Pat Martino: Joyous Lake

John Kelman By

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Pat Martino
Joyous Lake
Warner Bros.

Seemingly a hardcore mainstreamer at heart—though one with no shortage of experimental élan, proven over a series of ten albums from 1967's El Hombre (Prestige) to 1976's wonderful duo with pianist Gil Goldstein, We'll Be Together Again (Muse, 1976)—guitarist Pat Martino came relatively late to the jazz-rock fusion game. His first album to truly plug in, his 1976 Warner Bros. debut, Starbright, was an eclectic affair that mixed synth and electric piano-laden interpretations of original music and a couple of wonderful Wayne Shorter covers ("Fall" and "Nefertiti"), with Martino moving comfortably from acoustic guitar to, for the first time, a more overdriven electric tone that still retained the inherent darkness of the sound with which he'd become known.

But it was with today's Rediscovery, 1977's Joyous Lake, that the increasingly well-known and already influential guitarist from Philadelphia took the big dive into electric waters, with a crack band of then-largely unknowns—keyboardist Delmar Brown, who would go on to work with everyone from Bob Moses and Miles Davis to Sting, electric bassist Mark Leonard, and a drummer whose muscular and effervescent style would see him go on to work with everyone from Stanley Jordan and David Fiuczynski to Robin Eubanks and The Manhattan Transfer: Kenwood Dennard.

From the opening "Line Games"—one of three Martino originals that are augmented by two from Brown (the atmospherically charged "Pyramidal Visions" and at least initially more relaxed "Mardi Gras") and one from Dennard (the fast funk of the Herbie Hancock- informed "M'Wandishi")—the entire group charges out of the gate. A fiery tune with a characteristically knotty theme, it demonstrates that Martino may have plugged in with a more overdriven tone, but his bop-drenched lines still speak of his mainstream background...a differentiator from most fusion of the time in that it truly never loses site of where it came from.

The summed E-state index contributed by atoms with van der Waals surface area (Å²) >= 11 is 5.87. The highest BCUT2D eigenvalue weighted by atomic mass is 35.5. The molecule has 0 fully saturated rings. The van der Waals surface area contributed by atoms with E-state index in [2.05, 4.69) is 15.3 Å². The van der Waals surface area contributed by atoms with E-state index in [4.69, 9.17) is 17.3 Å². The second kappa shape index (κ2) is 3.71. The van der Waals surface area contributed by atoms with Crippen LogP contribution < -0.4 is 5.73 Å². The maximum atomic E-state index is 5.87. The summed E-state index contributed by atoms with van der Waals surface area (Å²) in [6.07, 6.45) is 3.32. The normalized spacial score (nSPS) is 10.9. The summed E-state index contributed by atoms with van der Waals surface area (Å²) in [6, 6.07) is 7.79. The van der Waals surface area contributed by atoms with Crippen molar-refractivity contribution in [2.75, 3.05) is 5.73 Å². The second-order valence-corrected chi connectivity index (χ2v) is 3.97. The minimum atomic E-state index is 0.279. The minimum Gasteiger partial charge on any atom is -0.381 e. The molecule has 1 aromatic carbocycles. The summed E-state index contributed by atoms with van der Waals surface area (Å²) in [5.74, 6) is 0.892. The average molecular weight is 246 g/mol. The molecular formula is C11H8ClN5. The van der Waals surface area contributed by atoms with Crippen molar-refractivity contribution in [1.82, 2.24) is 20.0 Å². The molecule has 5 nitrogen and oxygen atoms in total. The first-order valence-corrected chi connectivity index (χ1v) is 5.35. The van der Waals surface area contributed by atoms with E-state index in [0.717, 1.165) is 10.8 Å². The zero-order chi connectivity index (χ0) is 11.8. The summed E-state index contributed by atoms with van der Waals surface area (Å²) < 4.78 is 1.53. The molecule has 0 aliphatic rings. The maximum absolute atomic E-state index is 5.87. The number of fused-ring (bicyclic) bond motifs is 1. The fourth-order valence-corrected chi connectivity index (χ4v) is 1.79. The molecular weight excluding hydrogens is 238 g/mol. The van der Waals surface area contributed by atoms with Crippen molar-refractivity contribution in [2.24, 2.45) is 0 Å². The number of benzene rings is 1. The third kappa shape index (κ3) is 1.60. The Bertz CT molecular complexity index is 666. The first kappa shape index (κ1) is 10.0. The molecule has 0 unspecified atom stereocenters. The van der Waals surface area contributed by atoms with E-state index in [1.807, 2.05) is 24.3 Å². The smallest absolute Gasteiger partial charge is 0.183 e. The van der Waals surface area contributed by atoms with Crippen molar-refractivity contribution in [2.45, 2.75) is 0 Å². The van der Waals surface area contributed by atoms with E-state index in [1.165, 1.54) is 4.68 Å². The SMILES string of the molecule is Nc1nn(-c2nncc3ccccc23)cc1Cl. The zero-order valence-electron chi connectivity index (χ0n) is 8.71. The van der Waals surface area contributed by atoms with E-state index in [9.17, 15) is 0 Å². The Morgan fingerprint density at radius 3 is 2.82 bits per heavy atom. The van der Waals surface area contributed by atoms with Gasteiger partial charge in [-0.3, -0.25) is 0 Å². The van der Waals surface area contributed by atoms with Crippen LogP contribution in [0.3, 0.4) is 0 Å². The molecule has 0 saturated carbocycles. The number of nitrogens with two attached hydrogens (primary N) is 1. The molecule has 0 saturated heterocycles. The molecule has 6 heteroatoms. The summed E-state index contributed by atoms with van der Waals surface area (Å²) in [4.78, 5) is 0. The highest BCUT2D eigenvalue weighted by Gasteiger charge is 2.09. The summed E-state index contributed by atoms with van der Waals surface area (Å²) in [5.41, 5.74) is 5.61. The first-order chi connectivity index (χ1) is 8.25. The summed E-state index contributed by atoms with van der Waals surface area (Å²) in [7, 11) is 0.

"Song Bird" is much longer (twice the length of "Line Games") and, with its stop/start elliptical theme, something that dates back, conceptually, to earlier Martino tunes like "The Great Stream," from Live! (Muse, 1974); but, with Brown, Leonard and Dennard's powerful support, it still possesses the fire and energy of fusion, even if Martino's tone and playing really hasn't changed much...only the context has. Similarly, the aptly monikered title track that closes the disc, with Brown doubling Martino's clean-toned theme, is something that could easily be transferred into a more acoustic setting, with its Latin tinge and propulsive rhythm.

Still, Martino's experiment with an early guitar synthesizer on "M'Wandishi" suggests he was open to atypical textures, even as he ran rapid eighth-note lines over Leonard and Dennard's muscular groundwork.

Sadly, Joyous Lake was given only a lukewarm reception and, after a brain aneurysm that left the guitarist with amnesia so complete that he had to literally relearn his instrument again through listening to his existing body of work, Martino's return to performance and recording in the late 1980s was also largely his homecoming to the more mainstream vibe of his pre-Starbright recordings. Still, the guitarist subsequently saw fit to reunite the group (calling it Joyous Lake) for one record: 1998's Stone Blue (Blue Note), adding saxophonist Eric Alexander to the mix and substituting James Genus for Mark Leonard.

But for those who enjoy their fusion with a stronger tie to the tradition, even as its grooves and colors are irrefutably electric and in their energy, electrified, Joyous Lake remains an undervalued gem in Martino's discography, and one that absolutely merits Rediscovery.

So, what are your thoughts? Do you know this record, and if so, how do you feel about it?

[Note: You can read the genesis of this Rediscovery column here.]

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